This allows the Census Bureau to create statistics about race and to analyze other statistics within racial groups. This data also helps federal agencies monitor compliance with anti-discrimination provisions, such as those in the Voting Rights Act and the Civil Rights Act.
*Print name of Person 2.
The next person in your household is listed as Person 2. The 2020 Census asks information about each member of your household. This question identifies the next person to refer to in the ensuing questions. This process repeats for each person in your home.
*Does this person usually live or stay somewhere else? Mark all that apply: no; yes, for college; yes, for a military assignment; yes, for a job or business; yes, in a nursing home; yes, with a parent or other relative; yes, at a seasonal or second residence; yes, in a jail or prison; yes, for another reason.
This question helps ensure that the Census Bureau is counting everyone once, only once, and in the right place.
*How is this person related to Person 1? Mark ONE box; opposite-sex husband/wife/spouse; opposite-sex unmarried partner; same-sex husband/wife/spouse; same-sex unmarried partner; biological son or daughter; adopted son or daughter; stepson or stepdaughter; brother or sister; father or mother; grandchild; parent-in-law; son-in-law or daughter-in-law; other relative; roommate or housemate; foster child; other non-relative.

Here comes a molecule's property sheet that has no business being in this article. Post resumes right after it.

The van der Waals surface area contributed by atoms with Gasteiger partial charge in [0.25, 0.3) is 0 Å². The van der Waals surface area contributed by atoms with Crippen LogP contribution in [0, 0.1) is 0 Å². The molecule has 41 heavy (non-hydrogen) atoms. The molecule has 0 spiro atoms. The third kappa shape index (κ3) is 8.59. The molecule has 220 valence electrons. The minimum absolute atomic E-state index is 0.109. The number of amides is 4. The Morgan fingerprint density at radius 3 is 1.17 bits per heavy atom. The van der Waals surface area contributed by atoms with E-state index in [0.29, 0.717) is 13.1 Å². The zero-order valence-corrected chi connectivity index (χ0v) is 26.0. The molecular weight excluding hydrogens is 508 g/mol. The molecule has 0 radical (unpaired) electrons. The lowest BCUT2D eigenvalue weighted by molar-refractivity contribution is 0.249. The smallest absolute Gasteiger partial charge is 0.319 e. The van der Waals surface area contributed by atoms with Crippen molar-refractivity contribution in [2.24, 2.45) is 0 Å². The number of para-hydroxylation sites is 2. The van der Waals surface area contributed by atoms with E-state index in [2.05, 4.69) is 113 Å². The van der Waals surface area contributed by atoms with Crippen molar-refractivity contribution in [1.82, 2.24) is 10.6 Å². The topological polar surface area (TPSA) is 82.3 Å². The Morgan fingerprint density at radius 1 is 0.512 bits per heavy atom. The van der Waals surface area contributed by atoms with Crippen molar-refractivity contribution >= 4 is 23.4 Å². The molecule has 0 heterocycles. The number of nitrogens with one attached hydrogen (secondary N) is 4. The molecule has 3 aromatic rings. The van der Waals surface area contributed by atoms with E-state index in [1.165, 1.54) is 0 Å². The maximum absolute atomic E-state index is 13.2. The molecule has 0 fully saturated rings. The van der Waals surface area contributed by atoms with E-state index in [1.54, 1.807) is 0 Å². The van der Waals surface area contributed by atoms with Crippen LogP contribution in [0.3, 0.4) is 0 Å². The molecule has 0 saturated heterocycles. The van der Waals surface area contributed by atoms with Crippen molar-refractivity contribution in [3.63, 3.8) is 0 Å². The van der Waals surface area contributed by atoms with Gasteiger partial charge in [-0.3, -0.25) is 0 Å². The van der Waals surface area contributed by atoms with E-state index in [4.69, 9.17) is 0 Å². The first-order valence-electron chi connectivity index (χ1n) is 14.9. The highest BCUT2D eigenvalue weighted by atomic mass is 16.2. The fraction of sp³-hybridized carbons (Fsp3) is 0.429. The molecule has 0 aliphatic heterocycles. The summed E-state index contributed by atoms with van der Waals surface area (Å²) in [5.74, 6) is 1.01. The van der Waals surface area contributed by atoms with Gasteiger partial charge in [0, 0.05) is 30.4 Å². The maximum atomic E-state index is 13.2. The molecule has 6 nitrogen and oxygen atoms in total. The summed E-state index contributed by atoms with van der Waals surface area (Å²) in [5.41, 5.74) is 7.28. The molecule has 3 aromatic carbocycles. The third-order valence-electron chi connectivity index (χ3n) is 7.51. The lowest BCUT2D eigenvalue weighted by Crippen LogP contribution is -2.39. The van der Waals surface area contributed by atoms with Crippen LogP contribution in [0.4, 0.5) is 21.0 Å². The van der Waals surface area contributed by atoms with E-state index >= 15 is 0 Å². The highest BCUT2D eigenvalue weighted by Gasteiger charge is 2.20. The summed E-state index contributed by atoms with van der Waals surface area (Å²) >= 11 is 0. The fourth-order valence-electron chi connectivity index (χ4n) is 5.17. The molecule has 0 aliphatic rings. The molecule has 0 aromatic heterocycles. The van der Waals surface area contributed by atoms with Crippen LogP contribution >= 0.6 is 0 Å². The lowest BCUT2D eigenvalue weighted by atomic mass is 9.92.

Relationship data is used in planning and funding government programs that support families, including people raising children alone.
There are some ways to help identify whether someone is from the Census Bureau or not. Bureau representatives will not ask for social security numbers, money or donations, political affiliations, bank or credit card numbers, or citizenship status.
Personal information must be kept confidential. Federal law mandates that the Census Bureau protect your information, and only use the data gathered for statistical purposes.
In December, the Census Bureau will deliver the apportionment counts to the President and Congress.
The U.S. must count its population every 10 years. Data gleaned from the count is used for a variety of purposes – from representation in government to highway planning and construction, public transit systems, Head Start programs, wildlife preservation efforts, social welfare programs such as Medicare, Medicaid and SNAP benefits. (Photo from census.gov)